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THE OLDEST DAILY NEWSPAPER IN INDIAN TERRITORY ASSOCIATED PRESS REPORTS.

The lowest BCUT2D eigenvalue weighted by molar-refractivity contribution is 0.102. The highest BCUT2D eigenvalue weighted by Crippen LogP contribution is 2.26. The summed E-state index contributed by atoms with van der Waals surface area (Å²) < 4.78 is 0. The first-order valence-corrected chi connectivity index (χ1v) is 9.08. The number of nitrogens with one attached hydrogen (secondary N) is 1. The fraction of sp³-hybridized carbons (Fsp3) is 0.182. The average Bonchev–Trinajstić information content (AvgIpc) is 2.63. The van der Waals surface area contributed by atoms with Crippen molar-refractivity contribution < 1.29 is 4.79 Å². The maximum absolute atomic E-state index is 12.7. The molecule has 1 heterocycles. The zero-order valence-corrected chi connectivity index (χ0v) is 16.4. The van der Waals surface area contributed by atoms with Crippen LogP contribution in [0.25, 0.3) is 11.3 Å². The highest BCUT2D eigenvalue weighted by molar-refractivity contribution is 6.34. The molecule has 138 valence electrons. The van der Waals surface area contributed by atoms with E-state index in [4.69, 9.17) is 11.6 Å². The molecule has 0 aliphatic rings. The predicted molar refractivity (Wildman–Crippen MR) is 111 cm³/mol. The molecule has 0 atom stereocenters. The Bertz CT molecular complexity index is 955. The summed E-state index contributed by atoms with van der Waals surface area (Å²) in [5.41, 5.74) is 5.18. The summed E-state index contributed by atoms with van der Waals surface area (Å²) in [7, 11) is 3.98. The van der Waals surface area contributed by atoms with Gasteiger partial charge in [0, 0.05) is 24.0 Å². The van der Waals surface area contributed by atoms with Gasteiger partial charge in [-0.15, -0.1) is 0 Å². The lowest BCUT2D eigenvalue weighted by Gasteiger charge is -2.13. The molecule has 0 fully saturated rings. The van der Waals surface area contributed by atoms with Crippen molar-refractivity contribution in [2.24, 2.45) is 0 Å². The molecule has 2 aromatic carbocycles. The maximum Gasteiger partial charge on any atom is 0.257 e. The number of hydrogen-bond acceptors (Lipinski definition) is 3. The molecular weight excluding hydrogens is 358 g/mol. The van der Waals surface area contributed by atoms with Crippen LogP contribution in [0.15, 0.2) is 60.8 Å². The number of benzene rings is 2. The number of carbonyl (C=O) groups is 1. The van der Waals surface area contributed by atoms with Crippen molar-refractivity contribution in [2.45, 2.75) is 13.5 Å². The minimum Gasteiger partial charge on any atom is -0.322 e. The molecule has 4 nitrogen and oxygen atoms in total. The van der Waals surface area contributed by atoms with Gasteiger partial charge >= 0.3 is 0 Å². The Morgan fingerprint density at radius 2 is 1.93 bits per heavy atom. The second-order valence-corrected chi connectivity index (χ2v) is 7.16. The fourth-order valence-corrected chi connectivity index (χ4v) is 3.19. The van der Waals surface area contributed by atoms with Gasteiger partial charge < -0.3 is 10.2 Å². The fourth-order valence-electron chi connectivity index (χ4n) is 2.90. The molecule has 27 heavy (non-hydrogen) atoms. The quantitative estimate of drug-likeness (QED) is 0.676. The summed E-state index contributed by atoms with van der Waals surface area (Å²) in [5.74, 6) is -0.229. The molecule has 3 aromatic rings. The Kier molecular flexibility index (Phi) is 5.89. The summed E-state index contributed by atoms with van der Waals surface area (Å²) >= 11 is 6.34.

III AUDMORK, I. f ., WKDNKSOAY EVENING, NOVEMBER I I, 11)0(5. " NIT1W13ER Vtf VOLUME SENATORS TAKING NOTES HEARING AT VINITA AS TO IN AN MATTERS IN PROOR SC. Will Devote Entire Time to Business In Hearing Addrettses and Griev ances at Various Points for Fu ture Ute Indian Delegates Present. Vlnlta. I. T., Nov. 13. The congres sional commltteo to tuvostlgnto, main ly tho removal ot restrictions from Indians), the advisability of proposed disposition of surface segregated coal and iisphult land and modification of oil land leases In Indian Territory, arrlver nt noon from Kansas City. Of tho commlttoo there nri Senators Clark of Wyoming. Long of Kansas, Urnndcgeo cf Connecticut nnd Tcllor of Colorado. Scnntor Clark 01 Mon tana will Join tho others In Muskogee Thursday. The committee is accepting no spec ial attention, as their entlro tlmo In tho territory Is 10 hearing addretsaeB at the various points to ho visited and cthurwlso ac quiring complete Information on tho subjects mentioned. Sessions were held this afternoon and tonight In the commercial club rooms. A large number of represen tatives from other towns, mainly o' commercial organizations, nro here to present eacli question in its division. This was arranged at a general meeting somo weeks ago. Othor and a greater number of roprosentntlvoB will meet the committee In Musko gee. There were nlso prcsont quito a number of full blood Indians from tho Cherokee, Creek nud Choctaw nations, fomo of whom traveled 100 miles to attond the hearing.. TUcso ara unalter ably opposed to tho land allotment, wivo one, Joseph Fox, a Cherokee full blood, living near Vluita, who express ed himself as favoring what had al ready been accomplished. Tho committee was treated to a nov el experience In bolng addressed by these Indiana through an interpreter. Tho full bloods here reprehent 2i,O0u of their class, somo of whom belong to tho bands of Crazy Snake and Kcc toowah, recently made famous in the Creek and Chejokeo nations through their dimcultics with tho government. All of thorn insist they have accepted no allotment. Wbilo tho Bchedulo of tho commit tee's work only contomplatcs certain phases of tho Indian question, many othors, Including what Is believed to he needed legislation, navo been heard and accepted today. A large delegation arrived today from tho Quapaw ugency, loeuted in tho extremo northeastern portion of tho territory, and in which thcro nro tho romnants of eleven Indian tribes. The Curtis IHH'b provisions do not nf fect tribes living within tho ngoncy. Removal of restrictions was urged be foro tho committee by Judgo J. W. Harly, nn Ottnwa Indian; M. D. Poor er, chief of tho Ottawas, nnd Oeorgo W. Finley, a Peoria Indian. They wero nccepted as gcnoral representa tives of all tho tribes In tho Quapaw agency. S .C. Fullorton of Miami pre sented tho mnttor of all sales of Ind ian lands In tho Quapaw agency here tofore made, bolng ratified by congres sional enactmont. W. H. Kornegay of Vlnlta, member of tho constitutional convention from this district, asked that there bo Mmo law passed determining wha. congress Intended through tho law af fecting Kansas Indian tribes, valid ating all marriages prior to the period of leaving that state, ns tho property in probato for somo of theso tribes Is in a clouded condition. Tho tribes affected rcsldo In Quapaw agency. M. M. lidmlston of Miami urge'' porno definite stipulation in tho term of mineral land leases in that agency, whoro thoro nro valuablo lead and zinc deposits. At present leases may bo perpet uated Indefinitely. This matter brought forth tho first Inquiry on tho part of tho committee as to the Indi ans' capability in handling thlr per sonal affairs, Joqkins, jo ,th" removal of restrictions, 'othing wns asked Jooklng' to a chango in the law affect ing tho mineral daposlts or furthor restricting tho sole thereof. Chester Howe of Washington, attorney for th Hunec.is. declared them competent u i tho nvcragp white farmer, and nskeil relief from restrictions Tho full bloods, who took up a greater portion cf tho' afternoon, protested vigorous! against the allotment of lnnds and In voIohI the provisions of the treaty ot 183G In establishing their claim to the Indian Territory in fee before the coin mlttee. It developed that tho full bloods nro banded togother to resist tho gov ernment's latest move. The provisions of their understanding they refuse to violate, oven upon tho suggestion of tho committee that they accept their quotas of ground. Willis F. Tobyn. a full blood Choctaw of Coulgnto, I. T represented his tribe lu making the protest. Tho congressional committee nt the evening session listened to more ora tory from tho full-bloods, delivered through Interpreters. Rod lllrd Smith, Cherokee, of Campbell, I. T., further prosecuted tho claims of that tribe, at the completion of which ho presented tho commltteo with a largo englo fea ther, emblematic of the trlbo's dcslr- for pcaco and friendship. Achwnl l'ortor, a full blood Chlckn Baw from Conway, . T., appeared as a, delegate from his trlbo and in quite ' a speech characterized tho allotment as nn unwarranted procedure. Jo!.!' Conitassel and Richard Glory, Chero kee full bloods, tho first and only two who could, speak English, arguod for the removal of restrictions from the Indian surplus lands. This Inn. I I i;ow Idle and will remain so under the present system. Tho public school, as it relates to tho five civilized tribes, was offer ed by Rev. A. Orant Kdwards of Henry Kendall collcgo nt Muskogee. He spoke on tho present emergency and the dlfllculty in making proper provis ion for education In the rural districts and the transfer of Indian chlldiuu from tho support of tho government in behalf of tho tribes to that of the new state on the question of education un der statehood, in view of tho peculiar condition which must prevail in Indian Territory. Ho estimated tho scholastic lopiilatlon of Indian Territory towns to bo 150,000, and lu tho entlro terri tory the illiterates to be 26 per cent ns ngalnBt .1 per cent lu Oklahoma. lit) pointed out tho necessity, of a quar ter of a mllllou dollar consresslonnl appropriation to meet tho situation until the new government could take cburg". Ho proposel tho use ot tho of'O 000 Intended by ;ho government to ward the Indlun Territory evhw l fund in the purchase of tho coal mines iti the southern part of tho territory nnd their future operation by tho new state lu the intorost of the public free schools. Tomorrow the commltteo hopes to confine tho arguments to tho removal of restrictions nud on tho rules nnd regulations as prescribed by tho inter ior department for tho leasing of the land for oil nnd gas mining purines. There nro quito a number to pre sent the former question, while Soy mour Riddle, president of the Vlnl i Commercial club, will present the Intter. KENTUCKY BISHOP ILL. Bishop Key of Sherman, Tex., Takes His Place at Tulsa. Tulsa, I. T., Nov. 13. Bishop J. J. Tlgert of Ixiulsvlllo, Ky., who w.ib to preside over tho'nnnual conference of the Indian Mission of tho M. E. church, South, In session hero this week, bus been ill at Atoka, I. T. for several days, and Bishop J. S. Key of Sherman, I. T., will officiate until tho recovery of of tho regular presiding officer. Ono feature of tho conference will be tho changing of tho name to that of tho Oklahoma conference. Owing to tho size of this mission, which comprises both terri tories, there is talk of division into two or three equal Jurisdictions. Wants Marriage Annulled. 15y Assoclatod Press. Paris, Nov. 14. Priuco Amedc do llrogllc, father of Prince Robert de Ilroglie hns filed a demand for tho annulment of hlB (ton's marrlago with Miss Estollo Alexander of California. Ily Associated Press. Now York, Nov. 14. Prince Dobrog II eand, w.lfoare now touring In vaudu vtUu In this counto'i during the' prin cess' singing act, her husband' 'ton ducta tho orchestra. WATCHING FOR BLUNDERS REPUBLICANS HOPE FOR A CON STITUTIONAL I8SUC. Errors Doubtless Will Be Made, and This ic All the Consolation the Defeated Ones Can Find In the Election Returns. Guthrie, Oklu., Nov. 13. The only coubolatlou Republican party manag ers are finding in tno result of the election of delegates to tho consti tutional convention Is the fact tlint tho Democratic party will bo respon sible In eiery way for making the constitution. No poll t ten 1 party lh Infal lible) and tho Democrats will make blunders. bliuidorn that may be of ns sihtante to the Republicans in future campaigns. Unlike what a legislative assembly may do, tho work of tho constitution al convention will bo permanent, and cannot be changed without amend ment by tho people, thus maintaining from campaign to campaign tho de fects upon which the RepubllcaiiH hope to muko capital. Prohibition, control of railroads nnd trusts, tho race ipiestlonll n system of taxation, tho initiative and referendum, elec tion methods, otc, will be somo cf tho things -for which tho Democrats will bo responsible. "This is a narrow view to take in a mutter of such vast importance to the people," said n republican politi cian, "but It nolougs to tho fortunes of politics and would bo seized Just ns quickly by tho DemccralH if the Republicans wero making the consti tution." As the constitution will be based on fundamental law, It Is prclictc that ono of the early features of tho convention will bo the opposition ot northern nnd southern Democrats to eucli other. In pa'it campaigns It hun been found that tho difference be tween these two Classen of Democdati tiro almost as radical as tho differen ces between northen Democrats and Republicans. Tho difference Is ono ot temperament nugmented by social and commercial peculiarities. Tho fear of both liberal southern nnd northern Democrats in tho siato Ih that n division may nriso between these two wlqgs of tho party that will cause constant trouble In future cam paigns. The slogan of Democracy, the nom ination of candidates by tho prima ry system, will provoke strife if of fered for Insertion -tii CTio constitution and undoubtedly It will bo presented. In past campaigns the Oklahoma dem ocratic county organizations have ex perimented with the primary system of nomination, only to abandon it af ter finding that It tended to array tho rural against tho town voters. This wns tho experiencu of Kay county Democrats. If tho weather on election day Is bnd, the town voter finds no great Inconvenience in walking a block or two to the polls, but tho country voter stays at homo rather than ride iflhllo or tnoro in tho cold and rain. Tho result is' that tho town candidates are nominated and the ru ral candidates defeated. In a short time tho town it ml eouutry voters nro fighting each other. In tho last election whore tho lr; mary system of nomination was em ployed, especially In towns thtf. lay In more than one district, voters tnu'i part In Democratic primaries and then participated In Republican con ventions, their conduct being govern ed by local Issues. Democratic dclu gates who will bo factors lu the con vention say that under a prlmarv nominating system thcro would bo tto check to this kind of political manip ulation, that It would bo dangerous to successful campaign management. Under tho convention system, no vo jter would daro sa in both a Demo cratic and Republican convention. Family Burned to Death. Dy Associated Press. Coldwater, Mich, Nov. II. Mrs.Chas Mowry and three children, tho oldest six years of nge, wero burned to death oarly today at their homo on tho farm near Ilatavla station. Call for Bank Statements. Dy Associated Press. Washington, Nov, l'j, The comptro! lor has Issued a call for a statement of the condition of national 'batiks nt the close of business NoTOtnber. 12. NEGROES ARE COUNTED OUT THREE COMPANIES OF lrNTY SIXTH INFANTRY ARE OUT. The Negroes Gave No Trouole and Everything is Quiet it Fort Re no Tears 3!td By Many Vet eransLone Service. Kl Reno, Okln., Nov. II. Tho three negro coirmnnlott of .h,i Socoial bat talion of the Twenty K lulniitry, were discharged at Fot : no last night by tho or.ier of President Roosevelt. They wen' imbued tr.uii the service becnuse it una nlloged they refused to ruvonl tilt) identity ot the men who "allot up' Brownsville, TiAUh. last summer Tin- nes;roon gn-. .. n.i irjubio. Many of them were voteraim In the service. Charles Dane. or Omp.ii.v D. has been a soldier for 22 years. Another veteran of Company I) ams first Hergonnt, Urael Harris. Ho was In his full dress uniform and the ci vice Klrfpes on his sleeve nearly lin ed tno space from elbow to wrist. .Many of tho soldiers shed loats n they watched their arms being pack ed In tho gun cases and Fealed. Thoy talked ot nothing but their discharge. Most of thorn nro completely disheart ened nnd have no plans for tho fu ture. Tho twelve men of tho throo cut panics who hnvo been held undor nt rest at San Antonio slnco the rl f . weru'iiot brought, to Fort Reno. Tin:1 will be discharged from there. Sxn Antonio. Texas. Nov. 13. Fort Sam Houston received orders from Washington today to dlschargo with out honor from tho army tho twelve negro soldier members, ot Companies II, C and D, 2Cth infantry, who nro now in prison at tno fort charted with rioting and murder at Ilrowus villo, Texas. The discharge will be mad at once. BENEFIT A SUCCESS. Several Dollars Added to the Fire men's Fund by Show Last Night. Tho Ardmoro flrn department was In charge or tho IJIJott theater last evening. Tho management of that theater put on a benollt for tho fire department and as tho result the house was crowded. AtJ tho first show thcro was tho largest attendance the HIJou hns over had. while at the second performance tho uoitfio was again full. Tho department received twenty-llvo percent of nil receipts and got 25.I0 from Mio entertainment. A handsome prizo hail been offered to the lady selling tin: greatest num ber of tickets. Mrs. Ruck Garrett was the winner of this prize, she having sold 219 tickets. There were four articles from which sbo had to choose her prize and Mrs. Garrett chose n bandhome gold handled umbrella. HORSE THIEVES GIVE TRUUolE. Exchange Shots With Negro Farmer While Endeavoring to Steal. Information has been received that Al Davis, n negro farmer living nine miles east of Ardmoro, exchanged about twenty shots Monday morning with a party of horso thlovos ho dls covered in his horse lot. Davis was awakened by tho neigh taglng of his horses nnd going to tho lot found several men preparing to make away with his stock. Ho tired several shots as they were running off. CoiisMcrnblo trouble has been ex perienced by tho residents of the Nlcklo Hill Hettlemont of late by horse thieves, Ono man living near Davis lost two horses only a nlgh, ex- two ago. From what Davis stated there were soveral men In tho party all mounted. Ins timely arrival pre vented his losing his stock as others hnvo dono. Tho bund of thieves la thought to bo tho same tho deputy marshals have been trailing for tho past two weeks. Had a Closi Call. "A dangerous surgical oporatlon, In volving tho removal of n malignant ilcer. ns largo as my hand, from my laughters' hip wns prevented by tho application of Bucklon'n Arnica Salve," says A. C. Stlckel of Miletus, W. Va. "Persistent use of. tho Salvo completely c'ured It." Cures Cuts, rturns nnd Injuries. '2&C at. City Drug Store, W. D Frami pruKBlst, THAW A NERVOUS WRECK. Prominent Lawyers Refuse to Take Millionaire Murderer's Case. New Tork, Nov. 13. D. M. Dclmns. the California lawyer, ongagol as chief councel for Harry K Thaw, wild today that he had visited Thaw In his cell lu the Tombs prison nnd found hi m a nervoim wreck. Mr.Del inns snld: "Judging from my single interview with him which took place yesterday nftcrnoou, tho young man Is laboring tinder great excitement nnd Is evi dently of n high nervous tcmpern itient. "It is true," said Mr. Dclmns, "that some tlmo ago Joseph II. Choato was approached in behalf of Mr. Thaw by his Pittsburg attorney, David II. Wat son. Mr. Choato declined a retainer's fee. ".lohu I-:. Parson nlso was approach ed but lie declined to take tho enco on the ground that ho wnti too old for such tervlco. Now, so far as I know, therel lwlncboMii . .wuyou.taolitaol'i there will be no other New York law yer concerned.'' Mr. Dolmns said that ho had not been Informed when tho enso would ho called but helloved that It would come up sonio tlmo In December. VICTORY FOR COUNTESS SUDDEN ENDING OF CELEBRAT ED CASTELLANE CASE. Countess Is Granted Divorce and Cus tody of Her Children Count's Demand for Annual Allowance of $50,000 Is Denied. Uy Associated Pro?. Paris, Nov. I. Countess do Castel lano was today granted n divorce and tho custody of her children, who, however, mny not bo ullowed to be taken from France without tho con sent of their father. Tho end of the famous case enmo suddenly. The, court brushed aside n demand of tho count'H lawyers fdr examination of wlthosnoH, and tho public prosecutor did not oven ask to be heard. The count Is given tho right to hoo his children at stated periods nnd may keep them a month annually during tho holidays. Tho count's demand for an allow ance of $50,1100 annually was re jected. Judgment wns g. - with costs against the count. PORSE AFTER BAD NEGRO. Shot and Killed Two Policemen, Wounds Police Captain and Negro. Ily Assoclatod PrCBs. Ahlivllle, N. C Nov. II. A posse Is today scouring tho country for a negro believed to bo Will Hnrris, who last night shot and killed Policeman Illntkstock nnd Halley and wounded Police Captain Pago and a negro. fBrillnrNfi. I inn IK) friend to tho people who re celvo the homilies of Provldcnco with out visible gratitude. When tho sis pence rails Into your hat you mnj lautili. When the messenger of nn un expected li!eslng takes you by tli IiiiiiiI and lifts you up nml bids you wn: you may leap and run and sing fo p.v, even ns the lame man whom Si I'ejor healed skipped piously and ic jolccd ulmiil us he passed throng)) tli beautiful gate of the temple. There i no virtue lu solemn indifference. Jo: In in miieli n duty as bpnellceuce If VhankriiliiesH Is iho other side of mer ey. Henry Vnii Dyke. I'nrl.-il lliirllriiltiirr. "A new nillkninn left our milk to Jay," (iimouuccd Dorothy. . "Did be have whiskers';" asked hri mother, thinking perhaps It wns tin proprietor. "No." said the four-year-old; "he didn't have v.-hlsUern. but he had t lie rontH."-Harpor's Weekly. Why Hlie Touliln'l. "No, I didn't havo u very good time," she said. "I wanted to talk, and there wasn't a man there." "Hut there wero plenty of other girls." "Oh. of eourhe, but that wns no sat icfnetlon, for they nil wanted to talk too." Castro Reported Dead, Ily Assoclatod Press. Foit do Franco, Island of Mai Unique Nov. U.-TjPirsldcnt. Castro of Venczu els (sitroporjcd dead. " i . TASK AHEAD OF GREELEY INTERIOR DEPARTMENT BU REAU8 NEED OVERHAULING. ihould the Present Commissioner of Corporations Succeed Secretary Hitchcock General Office Is In for a Good Shaking Up. Washington, Nov. II. It la tao opinion hero should Jntnort R. OarfleU iieeoino secretary ot the Interior to succeed Secretary Illtcncock, nu luw been Intimated, thcro wnl bo a thor ougli overiiaullng ot tho buslnoss metnoils and the poraonnol lu tho n ilotis burcatifi of that department. Secretary Hitchcock Hindu uo hlx ...in in ivii.e iioiii tno eauuiet somo tlmo ago. Having got a good start in his tireless work pursuing nnd prose outing land gr.iftora, ho had dotonu Ined upon n ro-organlzntlon ot his department about tho tlmo tho Keop commission undertook Ita Investiga tion there by direction or tho prtul dent. Tho Keep commission, in ita report bearing upou tho Interior de partment, Informed the president among otuer things that tho general land office is, and Iuib boon for yoani, the worst managed bureau in tno gov ernment service, that lu system ot transacting business, was ninny years behind tho times nnd that It should bo rc-orgonlzcd from top to bottom, both lu tho offlco lu Washington nnd In the field. While tho commltteo did not charge that Commissioner W. A. Richards was directly responsible Tor tho, con ditions of affairs In his bureau, which represented nn nccumulutcd growth Incident to bnd ndmlalstrntlon tor years, It Is understood thnt It Intimat ed that Commissioner Richards bail been derelect In that ho had mado no effort to correct tno mlsmnnngomont ot affnlrs apparent to any ono who bad a. knowledge ot tho affnlrs of tho bureau. MYSTERY AT CLAREMORE. Farmer Went to Chicken House and Completely Disappears A blngulnr story cornea from Clue mere, I. T. Baturtlny night a far mer named Ulrdson loft bin house la his shirt sleeves with n lighted lan tern to Invotjtlgato a nolao ho hooril In tho chicken house. That wna tho lost thnt hna boen seen df him. Th Inntern was found llghton near tho henhouso Thcro was no ovldonoo of a struggle. What has bocomB of Bird bon Is a comploto mystery. SENSATIONAL STATEMENT VAST 8UMS FOR FRI8CO RELIEF HAVE BEEN STOLEN. President Has One Hundred Govern ment Agents Making Investiga tions and Declares No Guilty Man Shall Escape. By AsEOclntod Proas. Sau Frnncloco, Nov. 11 Thu Chronlclo snys: "It appoarB that many sums of money sont from dif ferent stntes for tho rellof of suf ferers In tho recent calamity nover reached tho relief commlttoo. One hundred government agents aro now making an Investigation." Roosevelt la tho moving spirit bo hind tho inquiry nnd ho doc I area toot not n guilty man shall escapo Justlco. It is said tho aggregato of tho steal ings will amount to a million dollars. Standard Tendered Bribe. By Associated Press. Cleveland, O., Nov. 14. A special to tho News from Flndlay, Ohio, today says - "According to C. C. Myortt, n member of tho Jury that convicted tho Standard Oil company, of violating tli nntltrust law, a brlbo of 500 was twlco offered him during tho trial on condition thnt he hnng tho Jury and cause disagreement. Hear Inter-marrled Whites, ily Associated Prosa. Vlnlta, 1. T. Nov. 14. Tho senate Indian commltteo today hoard the in-tor-married whites of tho Cherokee nation who naked tor certnln rights regnrdlwf Chorokoe lands.